Vaccination is the most effective way to control the COVID-19 pandemic, but vaccination hesitancy threatens this effort worldwide. Consequently, there is a need to understand what influences individuals’ intention to get a COVID-19 vaccine. Restriction of information gathering on societal developments to social media may influence attitudes towards COVID-19 vaccination through exposure to disinformation and imbalanced arguments. The present study examined the association between problematic social media use and intention to get the COVID-19 vaccine, taking into account the mediating roles of cyberchondria, fear of COVID-19, and COVID-19 risk perception. In a cross-sectional survey study, a total of 10,843 residents of Qazvin City, Iran completed measures on problematic social media use, fear of COVID-19, cyberchondria, COVID-19 risk perception, and intention to get a COVID-19 vaccine. The data were analyzed using structural equation modeling (SEM). The results showed that there was no direct association between problematic social media use and intention to get a COVID-19 vaccine. Nonetheless, cyberchondria, fear of COVID-19, and COVID-19 risk perception (each or serially) mediated associations between problematic social media use and intention to get a COVID-19 vaccine. These results add to the understanding of the role of problematic social media use in COVID-19 vaccine hesitancy, i.e., it is not the quantity of social media use per se that matters. This knowledge of the mediating roles of cyberchondria, fear of COVID-19, and COVID-19 risk perception can be used by public health experts and policymakers when planning educational interventions and other initiatives in COVID-19 vaccination programs.

2022 ◽  
Vol 6 ◽  
Kristiina Tammisalo ◽  
Mirkka Danielsbacka ◽  
Emilia Andersson ◽  
Antti O. Tanskanen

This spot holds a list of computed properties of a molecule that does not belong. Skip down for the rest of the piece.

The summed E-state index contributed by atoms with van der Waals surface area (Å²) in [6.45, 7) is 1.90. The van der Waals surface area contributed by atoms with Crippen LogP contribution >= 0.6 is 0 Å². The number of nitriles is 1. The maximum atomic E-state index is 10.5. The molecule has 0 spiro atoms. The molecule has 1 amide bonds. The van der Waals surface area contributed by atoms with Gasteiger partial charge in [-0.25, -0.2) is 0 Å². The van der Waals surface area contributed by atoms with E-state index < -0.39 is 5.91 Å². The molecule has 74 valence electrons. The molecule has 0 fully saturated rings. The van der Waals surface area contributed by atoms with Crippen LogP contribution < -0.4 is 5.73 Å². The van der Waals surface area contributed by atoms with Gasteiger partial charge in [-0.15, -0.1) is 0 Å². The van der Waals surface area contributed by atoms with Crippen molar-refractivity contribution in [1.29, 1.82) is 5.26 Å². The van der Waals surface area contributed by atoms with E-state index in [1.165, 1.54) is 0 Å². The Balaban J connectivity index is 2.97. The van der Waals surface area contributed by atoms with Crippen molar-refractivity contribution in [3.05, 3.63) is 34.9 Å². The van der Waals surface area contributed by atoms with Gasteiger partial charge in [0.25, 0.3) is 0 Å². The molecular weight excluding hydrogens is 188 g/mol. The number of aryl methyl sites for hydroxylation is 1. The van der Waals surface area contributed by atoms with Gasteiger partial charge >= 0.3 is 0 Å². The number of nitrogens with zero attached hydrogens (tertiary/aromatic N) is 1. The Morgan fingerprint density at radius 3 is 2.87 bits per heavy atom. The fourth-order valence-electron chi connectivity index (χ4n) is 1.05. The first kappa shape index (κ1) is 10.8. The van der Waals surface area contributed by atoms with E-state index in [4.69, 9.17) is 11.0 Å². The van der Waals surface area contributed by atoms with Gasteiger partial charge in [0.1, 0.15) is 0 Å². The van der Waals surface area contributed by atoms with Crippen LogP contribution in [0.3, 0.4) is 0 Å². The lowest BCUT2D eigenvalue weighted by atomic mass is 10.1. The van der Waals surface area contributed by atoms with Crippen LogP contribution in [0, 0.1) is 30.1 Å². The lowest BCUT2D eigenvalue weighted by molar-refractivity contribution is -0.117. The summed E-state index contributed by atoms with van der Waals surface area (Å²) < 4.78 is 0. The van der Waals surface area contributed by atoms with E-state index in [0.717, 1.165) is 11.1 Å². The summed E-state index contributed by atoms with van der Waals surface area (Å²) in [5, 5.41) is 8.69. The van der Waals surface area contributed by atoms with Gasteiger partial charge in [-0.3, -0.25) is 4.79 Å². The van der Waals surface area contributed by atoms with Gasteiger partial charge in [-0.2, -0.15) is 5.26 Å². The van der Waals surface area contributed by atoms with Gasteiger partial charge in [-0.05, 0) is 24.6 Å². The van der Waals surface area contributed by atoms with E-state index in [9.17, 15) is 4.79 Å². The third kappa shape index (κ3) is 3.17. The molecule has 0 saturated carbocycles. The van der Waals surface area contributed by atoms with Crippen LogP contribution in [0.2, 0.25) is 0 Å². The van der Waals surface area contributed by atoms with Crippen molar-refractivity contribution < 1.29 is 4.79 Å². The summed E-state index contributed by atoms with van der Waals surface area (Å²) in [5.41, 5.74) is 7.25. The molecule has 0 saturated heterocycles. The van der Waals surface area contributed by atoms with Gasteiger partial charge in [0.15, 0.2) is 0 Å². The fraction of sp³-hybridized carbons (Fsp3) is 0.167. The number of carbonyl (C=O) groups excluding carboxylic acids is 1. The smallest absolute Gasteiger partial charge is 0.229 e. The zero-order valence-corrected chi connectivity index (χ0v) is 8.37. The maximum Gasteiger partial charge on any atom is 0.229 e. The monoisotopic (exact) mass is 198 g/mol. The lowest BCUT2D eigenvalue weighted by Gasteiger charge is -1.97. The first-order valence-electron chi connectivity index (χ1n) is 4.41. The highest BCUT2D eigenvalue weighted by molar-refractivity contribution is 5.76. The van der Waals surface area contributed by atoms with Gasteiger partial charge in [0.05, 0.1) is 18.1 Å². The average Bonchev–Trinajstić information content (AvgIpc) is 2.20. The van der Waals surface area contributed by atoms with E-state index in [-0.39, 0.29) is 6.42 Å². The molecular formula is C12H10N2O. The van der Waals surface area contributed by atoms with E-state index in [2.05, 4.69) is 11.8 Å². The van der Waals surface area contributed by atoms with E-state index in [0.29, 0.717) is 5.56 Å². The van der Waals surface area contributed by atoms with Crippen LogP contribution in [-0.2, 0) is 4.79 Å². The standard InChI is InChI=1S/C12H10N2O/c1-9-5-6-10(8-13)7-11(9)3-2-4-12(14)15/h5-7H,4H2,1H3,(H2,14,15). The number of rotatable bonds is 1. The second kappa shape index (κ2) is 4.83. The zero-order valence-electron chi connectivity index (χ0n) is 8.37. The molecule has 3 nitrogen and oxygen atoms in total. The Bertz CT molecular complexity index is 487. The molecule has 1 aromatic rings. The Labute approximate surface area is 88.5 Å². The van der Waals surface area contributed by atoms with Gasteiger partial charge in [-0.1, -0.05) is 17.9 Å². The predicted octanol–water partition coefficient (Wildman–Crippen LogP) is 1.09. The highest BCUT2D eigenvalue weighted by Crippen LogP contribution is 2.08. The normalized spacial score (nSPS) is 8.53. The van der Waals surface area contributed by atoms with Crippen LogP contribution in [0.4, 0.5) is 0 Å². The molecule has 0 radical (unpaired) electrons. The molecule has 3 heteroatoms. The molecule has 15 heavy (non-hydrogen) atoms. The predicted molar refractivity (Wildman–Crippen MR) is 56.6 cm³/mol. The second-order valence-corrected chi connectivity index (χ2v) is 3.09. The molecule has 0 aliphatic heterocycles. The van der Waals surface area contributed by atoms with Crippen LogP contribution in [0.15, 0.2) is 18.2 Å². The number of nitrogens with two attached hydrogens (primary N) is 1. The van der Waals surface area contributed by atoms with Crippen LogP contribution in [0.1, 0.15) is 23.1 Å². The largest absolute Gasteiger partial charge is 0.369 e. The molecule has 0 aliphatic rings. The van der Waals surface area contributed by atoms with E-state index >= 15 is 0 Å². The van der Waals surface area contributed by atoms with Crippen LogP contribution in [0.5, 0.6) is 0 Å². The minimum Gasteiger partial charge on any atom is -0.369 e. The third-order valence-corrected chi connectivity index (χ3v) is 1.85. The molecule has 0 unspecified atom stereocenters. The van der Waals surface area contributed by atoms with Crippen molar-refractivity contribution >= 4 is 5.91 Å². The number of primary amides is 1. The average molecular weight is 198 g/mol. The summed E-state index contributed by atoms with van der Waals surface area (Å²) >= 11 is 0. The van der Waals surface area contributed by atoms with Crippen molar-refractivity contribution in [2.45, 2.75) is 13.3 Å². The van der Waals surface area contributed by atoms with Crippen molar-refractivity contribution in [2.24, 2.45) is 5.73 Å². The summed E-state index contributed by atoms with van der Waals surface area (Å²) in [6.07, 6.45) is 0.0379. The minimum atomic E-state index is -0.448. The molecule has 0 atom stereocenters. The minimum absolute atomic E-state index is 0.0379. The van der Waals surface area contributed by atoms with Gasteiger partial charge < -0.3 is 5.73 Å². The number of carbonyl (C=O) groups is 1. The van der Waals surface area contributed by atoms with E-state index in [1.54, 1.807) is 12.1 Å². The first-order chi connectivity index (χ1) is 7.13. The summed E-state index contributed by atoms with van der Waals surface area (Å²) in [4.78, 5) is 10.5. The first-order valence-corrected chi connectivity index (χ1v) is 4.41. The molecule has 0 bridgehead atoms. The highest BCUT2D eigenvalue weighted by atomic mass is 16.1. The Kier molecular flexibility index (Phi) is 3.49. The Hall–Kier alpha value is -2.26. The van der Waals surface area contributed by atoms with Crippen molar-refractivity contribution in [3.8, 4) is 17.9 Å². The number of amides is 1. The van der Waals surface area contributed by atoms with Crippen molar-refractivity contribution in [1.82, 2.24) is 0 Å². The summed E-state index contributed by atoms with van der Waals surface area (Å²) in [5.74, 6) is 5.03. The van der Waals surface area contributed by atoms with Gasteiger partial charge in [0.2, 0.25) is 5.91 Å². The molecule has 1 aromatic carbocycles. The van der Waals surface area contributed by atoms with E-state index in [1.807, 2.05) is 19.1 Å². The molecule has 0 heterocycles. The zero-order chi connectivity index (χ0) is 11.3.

Older adults have recently begun to adopt social media in increasing numbers. Even so, little is known about the factors influencing older adults’ social media adoption. Here, we identify factors that predict the use of social media among older adults (aged 68–73) and compare them to those of their adult children (aged 19–56) using population-based data from Finland. As predictors for social media use, we utilized demographic factors as well as characteristics of the respondents’ social lives. In addition, we test whether social media use in older adults is predicted by the social media use of their adult children. The data used in this study uniquely enable the study of this question because actual parent-child dyads are identifiable. In both generations, women and those with higher education were more likely to use social media. Predictors specific to men of the older generation were being divorced and younger, and predictors specific to women of the older generation were having better health and more frequent contact with friends. A higher number of children predicted use in both men and women in the older generation. As for the younger generation, specific predictors for social media use in women were younger age, divorce, higher number of children, and more frequent contact with friends. For men in the younger generation, there were no significant predictors for social media use besides higher education, which predicted social media use in all groups. Finally, social media use in a parent representing the older generation was predicted by the social media use of their adult children. This study provides novel information on the predictors of the use of social media in two family generations.